Fire and Smoke Separation in Aged Care
by: Yahya Elhallak
The National Construction Code (NCC) Building Code of Australia (BCA) puts significant emphasis on the fire and smoke separation in a Class 9c Residential Aged Care Facilities (RACF).
What is a residential aged care building?
A residential aged care facility is categorised as a Class 9c building under NCC BCA Volume 1, 2019. A Class 9c building is defined as residential accommodation of aged persons who, due to varying degrees of incapacity associated with the ageing process, are provided with personal care services and 24-hour staff assistance to evacuate the building during an emergency
This article provides a summary of BCA Deemed-to-Satisfy (DtS) requirements for fire and smoke compartmentation in Class 9c buildings. These provisions can be varied via a Performance-based fire Solution to improve the architectural vision, building functionality, practical buildability and cost-effectiveness of the Class 9c design.
BCA Part C1 - Fire resistance
BCA Part C1 details the fire resistance requirements for buildings. There are three (3) levels of construction defined by the building size, rise in storeys and classifications of use namely:
- Type A (most stringent form of fire-resistant construction)
- Type B (moderate form of fire-resistant construction)
- Type C (least stringent form of fire-resistant construction)
BCA Table C1.1 stipulates that Type A Construction is applicable for a Class 9c RACF with 3 or more storeys.
Table 1 - Table C1.1 of BCA Clause C1.1
BCA Part C2 - Fire Compartmentation and Separation
BCA Part C2 sets out fire compartmentation requirements for various classifications of use. BCA Table C2.2 stipulates the maximum floor area and maximum floor volume of each fire compartment by construction time and building use.
Table 2 - Table C2.2 of BCA Clause C2.2
A Class 9c building under Type A Construction has a floor area limitation of 8,000 m2 floor area and floor volume limitation of 48,000 m3 which reduces in size for Type B and Type C Construction. As such the applicable Fire Resistance Levels (FRL) for Class 9c use is as follows:
- Type A: 120/120/120 FRL
- Type B: 120/120/120 FRL
- Type C: 90/90/90 FRL
BCA Clause C2.5 also sets out maximum smoke compartment size of 500 m2 as shown by the figure below. However, larger smoke compartments can be designed via a Performance Solution.
Figure 1 - Schematic illustrating maximum smoke compartment areas
Typical fire and smoke separations requirements for Class 9c buildings include:
- A building must be divided into areas not more than 500 m2 by smoke-proof walls complying with BCA Specification C2.5.
- A fire compartment must be separated from the remainder of the building by fire walls and, not withstanding C2.7 and Specification C1.1, floors with an FRL of not less than 60/60/60.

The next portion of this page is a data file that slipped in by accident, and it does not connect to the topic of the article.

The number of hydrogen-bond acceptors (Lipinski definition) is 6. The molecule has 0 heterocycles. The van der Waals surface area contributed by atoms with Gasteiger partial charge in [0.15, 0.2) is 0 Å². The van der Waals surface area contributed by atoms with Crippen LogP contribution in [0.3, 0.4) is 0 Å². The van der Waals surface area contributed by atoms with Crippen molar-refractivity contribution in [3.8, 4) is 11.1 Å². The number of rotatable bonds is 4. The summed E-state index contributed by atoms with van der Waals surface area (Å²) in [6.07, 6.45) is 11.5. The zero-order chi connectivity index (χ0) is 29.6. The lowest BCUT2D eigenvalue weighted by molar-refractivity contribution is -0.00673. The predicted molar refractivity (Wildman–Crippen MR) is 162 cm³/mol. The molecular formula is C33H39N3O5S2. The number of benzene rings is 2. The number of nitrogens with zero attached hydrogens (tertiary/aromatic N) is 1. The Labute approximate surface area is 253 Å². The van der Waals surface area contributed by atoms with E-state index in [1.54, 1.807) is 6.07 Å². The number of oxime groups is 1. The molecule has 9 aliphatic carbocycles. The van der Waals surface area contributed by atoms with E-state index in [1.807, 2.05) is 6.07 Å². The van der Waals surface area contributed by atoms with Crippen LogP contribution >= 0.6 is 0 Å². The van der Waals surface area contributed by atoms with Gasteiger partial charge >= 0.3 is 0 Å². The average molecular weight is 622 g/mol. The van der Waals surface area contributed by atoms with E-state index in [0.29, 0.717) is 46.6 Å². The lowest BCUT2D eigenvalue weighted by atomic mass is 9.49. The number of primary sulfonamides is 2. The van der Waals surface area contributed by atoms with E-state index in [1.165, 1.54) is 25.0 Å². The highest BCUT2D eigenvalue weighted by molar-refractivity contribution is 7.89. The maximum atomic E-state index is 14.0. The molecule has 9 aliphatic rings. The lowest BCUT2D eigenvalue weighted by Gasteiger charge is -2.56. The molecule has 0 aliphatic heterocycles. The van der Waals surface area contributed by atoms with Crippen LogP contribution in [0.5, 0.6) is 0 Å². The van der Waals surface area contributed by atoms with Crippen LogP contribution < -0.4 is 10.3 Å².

- (iii) Ancillary use areas containing equipment or materials that are a high potential fire hazard, must be separated from the sole-occupancy units by smoke-proof walls complying with BCA Specification C2.5.
- (iv) Openings in fire walls must be protected as follows:
- Doorways - self-closing -/60/30 FRL fire doors.
- Windows - automatic or permanently fixed closed -/60/- fire windows or -/60/- fire window shutters.
- Other openings - construction having FRL of not less than -/60/-.
BCA Specification C2.5 - Smoke-proof Walls
BCA Specification C2.5 sets out the requirements of constructing a smoke-proof wall for Class 9c buildings as shown by the extract below:
Figure 2 - Extract of BCA Specification C2.5 Clause 3.
Walls required to have a fire resistance are not always unpenetrated, and a lot of the times it is necessary that services such as (cables, sprinkler pipes and AC ducting) passes through a fire wall. In this instance the integrity of the fire resistance is compromised and is required to be sealed in a manner that maintains the relevant fire resistance levels of the subject wall.
BCA Clause C3.15 addresses the penetration of services through fire walls and sets out the fundamental rules on how to treat said penetrations to maintain fire resistance. This clause calls out Australian Standards (AS 1530.4 and AS 4072.1) which provide specific details on how different types of service penetrations are to be treated, whether it be the application of fire rated mastic on electrical cabling or the installation of a fire collar on a PVC pipe.
FNRSW (2020), 'Fire safety in waste facilities', FRN14/3255 D17/81582 Version 2.02, available on: https://www.fire.nsw.gov.au/gallery/files/pdf/guidelines/guidelines_fire_safety_in_waste_facilities.pdf.
Fire Talk Article - by john Rakic, Technical Director - Trafalgar Fire Containment Solutions - https://awci.org.au/wp-content/uploads/2019/05/Fire-Talk-Smoke-Containment-Requirements.pdf